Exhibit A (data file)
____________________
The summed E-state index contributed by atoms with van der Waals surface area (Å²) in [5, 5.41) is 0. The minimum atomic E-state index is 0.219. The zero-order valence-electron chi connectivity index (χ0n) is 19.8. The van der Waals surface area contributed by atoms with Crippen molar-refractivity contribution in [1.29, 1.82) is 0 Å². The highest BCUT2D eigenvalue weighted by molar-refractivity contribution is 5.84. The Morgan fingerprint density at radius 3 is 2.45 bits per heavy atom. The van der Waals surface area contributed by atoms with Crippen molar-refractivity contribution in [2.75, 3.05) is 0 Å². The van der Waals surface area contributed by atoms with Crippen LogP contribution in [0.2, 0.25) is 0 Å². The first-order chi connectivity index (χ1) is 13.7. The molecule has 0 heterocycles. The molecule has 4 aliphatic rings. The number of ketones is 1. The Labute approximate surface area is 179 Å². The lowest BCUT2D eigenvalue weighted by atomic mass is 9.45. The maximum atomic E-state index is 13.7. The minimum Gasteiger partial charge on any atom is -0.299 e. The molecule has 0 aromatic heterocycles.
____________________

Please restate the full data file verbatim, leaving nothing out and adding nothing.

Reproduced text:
The summed E-state index contributed by atoms with van der Waals surface area (Å²) in [5, 5.41) is 0. The minimum atomic E-state index is 0.219. The zero-order valence-electron chi connectivity index (χ0n) is 19.8. The van der Waals surface area contributed by atoms with Crippen molar-refractivity contribution in [1.29, 1.82) is 0 Å². The highest BCUT2D eigenvalue weighted by molar-refractivity contribution is 5.84. The Morgan fingerprint density at radius 3 is 2.45 bits per heavy atom. The van der Waals surface area contributed by atoms with Crippen molar-refractivity contribution in [2.75, 3.05) is 0 Å². The van der Waals surface area contributed by atoms with Crippen LogP contribution in [0.2, 0.25) is 0 Å². The first-order chi connectivity index (χ1) is 13.7. The molecule has 0 heterocycles. The molecule has 4 aliphatic rings. The number of ketones is 1. The Labute approximate surface area is 179 Å². The lowest BCUT2D eigenvalue weighted by atomic mass is 9.45. The maximum atomic E-state index is 13.7. The minimum Gasteiger partial charge on any atom is -0.299 e. The molecule has 0 aromatic heterocycles.